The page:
Vintage Hardware to Match the Door

Victorian charm was revived on this cottage that had once worn white aluminum siding.

Entry door, glass panel, and 1870s hardware all were salvaged. 

William Wright

The entry was looking better: The homeowner had hung a salvaged antique door of the late 19th century, and he’d even upgraded it with a stained-glass panel. Still, it looked unfinished. Aha! The hardware—it needed to be heftier, eye-catching, and welcoming.

A handsome 1870s set with a thumb latch and pull was spotted in a local salvage shop. Cast in brass, an Anglo­–Japanese fantasy of stylized flowers, tassels, a duck swimming in a pond, and a pagoda…who wouldn’t open that door to find out what lay beyond?

A pair of bronze hinges, also in an Aesthetic Movement design, provided the final touch of authenticity.

How To Do It

1. MEASURE TO CUT
Using old hardware requires some forethought. Knowing that 19th-century back plates or escutcheons were often large, the owner measured to be sure it would fit comfortably without intruding on mouldings or panels. Next he measured its placement from the ground up, and marked where the door would need to be mortised (cut into) to accommodate the lockset; 36–38″ is a standard height.

2. DISASSEMBLE & CLEAN
This pull came with a complete lockset that was in working order, but all the parts needed thorough cleaning. First step: disassembly on a level surface, with the plate removed and the lockset’s interior workings documented on a cell-phone camera to aid reassembly. Clean parts with a paint thinner-saturated rag. Then, to lubricate, sparingly apply white lithium grease to springs, points of wear, and moving parts.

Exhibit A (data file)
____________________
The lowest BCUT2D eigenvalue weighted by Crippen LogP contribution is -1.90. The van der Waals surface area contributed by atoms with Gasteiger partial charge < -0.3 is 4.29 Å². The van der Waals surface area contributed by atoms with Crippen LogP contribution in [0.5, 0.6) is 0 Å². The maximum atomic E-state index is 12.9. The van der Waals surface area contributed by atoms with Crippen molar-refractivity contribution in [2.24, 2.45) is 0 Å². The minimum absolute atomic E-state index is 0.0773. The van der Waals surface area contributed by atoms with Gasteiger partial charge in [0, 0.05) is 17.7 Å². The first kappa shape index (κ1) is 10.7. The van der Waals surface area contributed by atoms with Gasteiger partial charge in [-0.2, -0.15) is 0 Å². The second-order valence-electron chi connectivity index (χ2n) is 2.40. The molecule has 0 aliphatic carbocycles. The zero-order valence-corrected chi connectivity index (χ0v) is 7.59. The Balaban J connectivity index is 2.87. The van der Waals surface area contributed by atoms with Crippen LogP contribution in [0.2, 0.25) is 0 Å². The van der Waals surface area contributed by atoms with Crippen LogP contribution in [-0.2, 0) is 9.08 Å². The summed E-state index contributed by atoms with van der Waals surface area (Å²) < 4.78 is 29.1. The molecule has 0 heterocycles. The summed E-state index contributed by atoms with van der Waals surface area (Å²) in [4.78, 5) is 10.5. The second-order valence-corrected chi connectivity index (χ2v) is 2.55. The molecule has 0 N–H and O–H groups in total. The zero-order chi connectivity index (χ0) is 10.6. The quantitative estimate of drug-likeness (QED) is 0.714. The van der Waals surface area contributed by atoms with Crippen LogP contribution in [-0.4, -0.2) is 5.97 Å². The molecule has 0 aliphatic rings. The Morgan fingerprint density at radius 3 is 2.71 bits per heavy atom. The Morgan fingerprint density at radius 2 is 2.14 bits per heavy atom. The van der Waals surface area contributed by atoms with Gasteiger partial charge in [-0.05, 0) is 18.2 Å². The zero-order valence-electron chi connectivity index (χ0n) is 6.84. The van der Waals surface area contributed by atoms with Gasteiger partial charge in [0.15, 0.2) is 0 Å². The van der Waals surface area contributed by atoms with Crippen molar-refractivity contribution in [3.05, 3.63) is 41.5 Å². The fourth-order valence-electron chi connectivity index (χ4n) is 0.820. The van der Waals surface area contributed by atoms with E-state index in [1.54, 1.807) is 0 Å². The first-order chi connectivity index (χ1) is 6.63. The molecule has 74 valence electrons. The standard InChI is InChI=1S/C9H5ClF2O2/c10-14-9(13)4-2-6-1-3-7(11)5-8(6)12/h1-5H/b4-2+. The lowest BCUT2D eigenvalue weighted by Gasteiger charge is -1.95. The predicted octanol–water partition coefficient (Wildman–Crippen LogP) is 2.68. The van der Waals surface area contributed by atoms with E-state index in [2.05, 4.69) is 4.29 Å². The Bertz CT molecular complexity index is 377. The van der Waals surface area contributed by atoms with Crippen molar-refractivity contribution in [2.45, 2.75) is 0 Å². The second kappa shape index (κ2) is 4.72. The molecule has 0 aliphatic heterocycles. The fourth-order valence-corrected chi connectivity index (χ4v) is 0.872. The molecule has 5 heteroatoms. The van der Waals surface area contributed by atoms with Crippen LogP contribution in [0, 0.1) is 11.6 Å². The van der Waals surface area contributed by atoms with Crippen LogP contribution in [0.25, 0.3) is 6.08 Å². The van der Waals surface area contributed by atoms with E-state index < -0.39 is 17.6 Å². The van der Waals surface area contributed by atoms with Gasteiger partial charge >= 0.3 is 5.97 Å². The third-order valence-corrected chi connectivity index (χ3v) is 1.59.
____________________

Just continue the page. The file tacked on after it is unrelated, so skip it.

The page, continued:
3. INSTALL
Carefully chisel and drill out the door to install the lockset; the strike plate will be set into the jamb afterwards for precise alignment. To make sure the back plate has a smooth, flush fit, slightly recess it: Faintly outline it in pencil on the door face, then lightly scribe it to a depth of 1⁄16″ with an X-acto knife. Carefully chisel out a recess of approximate 3⁄16″ into which the plate is settled. Use straight silicon-bronze set screws to attach the plate, adding strength along with appropriate detailing; carefully turn and tighten screws by hand (no power drill) to avoid stripping them. [Buy silicon-bronze screws through jamestowndistributors.com.] Although the vintage hardware still locks, this owner added a small modern deadbolt above, not visible in this closeup, for extra security.


Tags: door Hardware OHJ April 2016 vintage

By Brian D. Coleman

Brian D. Coleman, M.D., is the Editor-at-large for Arts and Crafts Homes and Old House Journal magazines and has written numerous articles on home design. His work has appeared in magazines ranging from Old House Journal to Period Living in the U.K. 

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